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I notice that most small power transformers (single-phase, 100-240V, 50hz/60hz, laminated core) are shell-type, with an EI-shaped core. But as I understand they have relatively low efficiency due to much of their surface area being exposed; not wound with wire. There is already much information on the web about the advantages and disadvantages that toroidal cores have over EI; being entirely covered by windings improves efficiency, but they are intolerant to DC offset, harder to wind because they must be wound when the core is fully constructed (as opposed to wrapped around a bobbin before the core is built around it), and mounting is less straight-forward.

But I want to know why EI transformers are often chosen over core-type core constructions such as U-core, C-core, or L-core? These are presumably more efficient, due to having more surface area covered in winding (even if less than toroidal). They seem to have the same construction advantages of EI transformers, such as being wound on bobbins before the core is assembled, mounting methods which are almost as convenient as EI, and laminations for some designs can be cut from a rectangular sheet without significant waste (like EI-cores and toroidal cores). Also, the air gaps reduce the effects of saturation.

So what are the disadvantages of these core-type transformers that leads to them being less common than EI-cores?

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Two reasons. The EI core needs only one bobbin, and it needs less iron. See the attached pic of an EI core and an U core made of its parts.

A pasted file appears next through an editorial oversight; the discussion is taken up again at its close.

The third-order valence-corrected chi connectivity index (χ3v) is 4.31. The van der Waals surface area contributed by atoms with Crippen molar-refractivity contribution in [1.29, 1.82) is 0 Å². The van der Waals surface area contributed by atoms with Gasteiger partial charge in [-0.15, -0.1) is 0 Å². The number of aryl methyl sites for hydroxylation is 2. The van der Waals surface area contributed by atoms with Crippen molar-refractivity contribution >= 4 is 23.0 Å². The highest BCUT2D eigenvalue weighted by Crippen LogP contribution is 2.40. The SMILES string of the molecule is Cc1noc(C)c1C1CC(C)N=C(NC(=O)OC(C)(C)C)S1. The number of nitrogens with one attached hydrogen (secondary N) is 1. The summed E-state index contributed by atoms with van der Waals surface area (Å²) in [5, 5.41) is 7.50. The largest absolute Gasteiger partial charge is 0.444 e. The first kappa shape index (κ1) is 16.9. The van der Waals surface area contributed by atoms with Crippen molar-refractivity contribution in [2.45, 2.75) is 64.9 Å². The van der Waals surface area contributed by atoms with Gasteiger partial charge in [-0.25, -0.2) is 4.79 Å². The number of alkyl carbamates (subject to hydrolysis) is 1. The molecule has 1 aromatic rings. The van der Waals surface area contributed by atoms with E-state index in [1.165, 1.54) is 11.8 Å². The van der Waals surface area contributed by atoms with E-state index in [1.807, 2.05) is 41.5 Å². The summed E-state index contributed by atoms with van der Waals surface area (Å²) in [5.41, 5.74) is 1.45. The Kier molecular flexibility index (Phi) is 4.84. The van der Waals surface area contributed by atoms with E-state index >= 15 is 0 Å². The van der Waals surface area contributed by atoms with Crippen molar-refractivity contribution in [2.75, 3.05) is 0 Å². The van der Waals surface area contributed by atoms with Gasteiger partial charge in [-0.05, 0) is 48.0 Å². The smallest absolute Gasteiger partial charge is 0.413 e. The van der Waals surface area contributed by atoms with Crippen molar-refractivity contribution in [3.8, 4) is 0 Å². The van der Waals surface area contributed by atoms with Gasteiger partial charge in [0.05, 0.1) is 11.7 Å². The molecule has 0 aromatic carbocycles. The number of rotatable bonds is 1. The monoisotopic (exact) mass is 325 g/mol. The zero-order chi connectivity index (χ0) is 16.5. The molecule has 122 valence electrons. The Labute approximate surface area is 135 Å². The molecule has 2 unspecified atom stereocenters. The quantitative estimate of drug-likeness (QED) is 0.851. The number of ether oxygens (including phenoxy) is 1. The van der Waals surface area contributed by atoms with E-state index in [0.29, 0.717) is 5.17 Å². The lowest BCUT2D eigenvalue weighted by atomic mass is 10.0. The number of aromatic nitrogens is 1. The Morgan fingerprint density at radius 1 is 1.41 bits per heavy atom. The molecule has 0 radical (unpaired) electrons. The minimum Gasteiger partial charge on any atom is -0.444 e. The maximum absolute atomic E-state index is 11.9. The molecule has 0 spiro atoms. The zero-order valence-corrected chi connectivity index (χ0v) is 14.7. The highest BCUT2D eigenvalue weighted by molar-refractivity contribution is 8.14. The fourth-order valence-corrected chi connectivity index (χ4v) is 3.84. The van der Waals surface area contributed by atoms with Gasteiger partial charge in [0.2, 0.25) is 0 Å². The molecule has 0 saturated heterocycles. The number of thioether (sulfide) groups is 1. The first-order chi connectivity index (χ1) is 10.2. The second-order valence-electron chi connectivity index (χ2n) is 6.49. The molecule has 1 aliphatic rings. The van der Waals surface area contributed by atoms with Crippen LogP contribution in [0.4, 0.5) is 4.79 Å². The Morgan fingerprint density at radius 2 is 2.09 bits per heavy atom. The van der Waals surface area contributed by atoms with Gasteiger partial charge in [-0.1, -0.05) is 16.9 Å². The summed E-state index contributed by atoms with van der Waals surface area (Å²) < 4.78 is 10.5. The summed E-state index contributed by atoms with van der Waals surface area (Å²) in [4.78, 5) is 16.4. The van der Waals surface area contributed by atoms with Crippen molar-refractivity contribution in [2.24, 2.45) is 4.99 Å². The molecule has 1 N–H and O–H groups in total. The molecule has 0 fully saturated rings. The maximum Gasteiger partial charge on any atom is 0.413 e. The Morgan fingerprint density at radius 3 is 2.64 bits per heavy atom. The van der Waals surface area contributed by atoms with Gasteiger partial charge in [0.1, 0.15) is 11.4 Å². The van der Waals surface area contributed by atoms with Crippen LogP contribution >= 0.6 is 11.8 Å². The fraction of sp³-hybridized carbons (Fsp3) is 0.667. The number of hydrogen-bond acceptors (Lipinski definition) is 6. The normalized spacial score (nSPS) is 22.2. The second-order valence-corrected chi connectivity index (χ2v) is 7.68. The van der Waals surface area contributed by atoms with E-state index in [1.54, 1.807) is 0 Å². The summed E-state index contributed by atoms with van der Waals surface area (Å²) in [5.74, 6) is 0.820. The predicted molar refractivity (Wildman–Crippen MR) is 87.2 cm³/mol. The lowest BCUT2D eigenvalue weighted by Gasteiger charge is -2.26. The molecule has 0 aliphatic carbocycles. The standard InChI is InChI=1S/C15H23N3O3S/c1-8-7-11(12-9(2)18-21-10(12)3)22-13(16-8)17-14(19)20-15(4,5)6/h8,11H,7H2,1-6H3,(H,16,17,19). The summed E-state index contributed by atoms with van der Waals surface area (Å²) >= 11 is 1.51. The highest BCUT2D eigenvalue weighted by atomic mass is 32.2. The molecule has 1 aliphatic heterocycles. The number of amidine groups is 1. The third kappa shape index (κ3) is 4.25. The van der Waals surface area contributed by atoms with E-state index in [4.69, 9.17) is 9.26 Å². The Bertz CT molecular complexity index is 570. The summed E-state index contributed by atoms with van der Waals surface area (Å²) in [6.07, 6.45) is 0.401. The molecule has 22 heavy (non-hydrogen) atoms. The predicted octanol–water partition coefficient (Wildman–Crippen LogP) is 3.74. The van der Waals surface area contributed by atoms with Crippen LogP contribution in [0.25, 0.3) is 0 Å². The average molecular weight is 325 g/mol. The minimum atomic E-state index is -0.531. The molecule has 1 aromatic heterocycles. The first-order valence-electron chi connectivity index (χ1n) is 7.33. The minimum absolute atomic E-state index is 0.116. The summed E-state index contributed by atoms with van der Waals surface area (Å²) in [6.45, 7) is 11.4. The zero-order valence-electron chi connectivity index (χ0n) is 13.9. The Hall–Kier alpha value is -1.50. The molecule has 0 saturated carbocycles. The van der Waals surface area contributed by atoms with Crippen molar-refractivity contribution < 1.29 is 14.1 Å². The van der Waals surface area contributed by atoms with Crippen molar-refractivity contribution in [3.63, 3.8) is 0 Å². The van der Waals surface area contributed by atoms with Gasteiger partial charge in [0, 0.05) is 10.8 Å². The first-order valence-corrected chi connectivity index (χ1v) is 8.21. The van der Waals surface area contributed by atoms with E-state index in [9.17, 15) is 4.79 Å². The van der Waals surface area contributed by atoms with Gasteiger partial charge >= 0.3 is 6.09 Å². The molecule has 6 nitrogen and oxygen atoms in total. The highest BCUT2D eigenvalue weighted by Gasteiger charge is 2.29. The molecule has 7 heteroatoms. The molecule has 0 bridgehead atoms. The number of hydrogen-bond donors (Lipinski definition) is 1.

Double U core made of EI core

See how the EI core only needs 28 iron units while the U core needs 36? (Of course this is a simplification but even when you round the edges of the U core you are still missing 4 units.)

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  • \$\begingroup\$ I don't get it. What's with those two extra squares on the U-core? What's with all those extra pieces that you don't actually see in a transformer core? Shouldn't the U-core be have equal thickness at the top and bottom as the sides? \$\endgroup\$ – Electric-Gecko Feb 6 '17 at 18:05
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    \$\begingroup\$ The flux inside the core needs a certain cross section to flow. In the EI core picture above, that cross section is set by the width of the inner leg. It's 2 units wide. The flux then parts into two equal legs which each have a cross section of 1 unit. So there's 2 units cross section at all places. — Now count the top view area of the EI core. You can see it's 28 units. Okay? — Now take these 28 units and try to arrange them into a U core which also has 2 units cross section at all places. It's not possible. You need 36 units. If you round the edges of the U core you still need 32 units. \$\endgroup\$ – Janka Feb 6 '17 at 18:56

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